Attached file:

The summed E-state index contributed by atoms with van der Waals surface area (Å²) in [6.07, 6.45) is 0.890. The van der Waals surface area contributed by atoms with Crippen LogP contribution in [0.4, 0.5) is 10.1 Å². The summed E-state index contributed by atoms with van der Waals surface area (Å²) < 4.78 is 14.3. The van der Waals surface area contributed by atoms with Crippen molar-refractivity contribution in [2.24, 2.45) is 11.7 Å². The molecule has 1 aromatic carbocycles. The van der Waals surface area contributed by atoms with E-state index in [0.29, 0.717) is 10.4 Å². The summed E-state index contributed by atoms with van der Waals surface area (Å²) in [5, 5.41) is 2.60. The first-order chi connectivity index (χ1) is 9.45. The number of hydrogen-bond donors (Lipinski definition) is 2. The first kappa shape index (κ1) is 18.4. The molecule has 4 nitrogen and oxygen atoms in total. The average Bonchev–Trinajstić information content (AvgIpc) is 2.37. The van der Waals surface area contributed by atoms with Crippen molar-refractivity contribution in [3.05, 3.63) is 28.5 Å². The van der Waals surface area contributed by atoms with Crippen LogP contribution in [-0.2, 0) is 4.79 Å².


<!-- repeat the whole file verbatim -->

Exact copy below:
The summed E-state index contributed by atoms with van der Waals surface area (Å²) in [6.07, 6.45) is 0.890. The van der Waals surface area contributed by atoms with Crippen LogP contribution in [0.4, 0.5) is 10.1 Å². The summed E-state index contributed by atoms with van der Waals surface area (Å²) < 4.78 is 14.3. The van der Waals surface area contributed by atoms with Crippen molar-refractivity contribution in [2.24, 2.45) is 11.7 Å². The molecule has 1 aromatic carbocycles. The van der Waals surface area contributed by atoms with E-state index in [0.29, 0.717) is 10.4 Å². The summed E-state index contributed by atoms with van der Waals surface area (Å²) in [5, 5.41) is 2.60. The first-order chi connectivity index (χ1) is 9.45. The number of hydrogen-bond donors (Lipinski definition) is 2. The first kappa shape index (κ1) is 18.4. The molecule has 4 nitrogen and oxygen atoms in total. The average Bonchev–Trinajstić information content (AvgIpc) is 2.37. The van der Waals surface area contributed by atoms with Crippen molar-refractivity contribution in [3.05, 3.63) is 28.5 Å². The van der Waals surface area contributed by atoms with Crippen LogP contribution in [-0.2, 0) is 4.79 Å².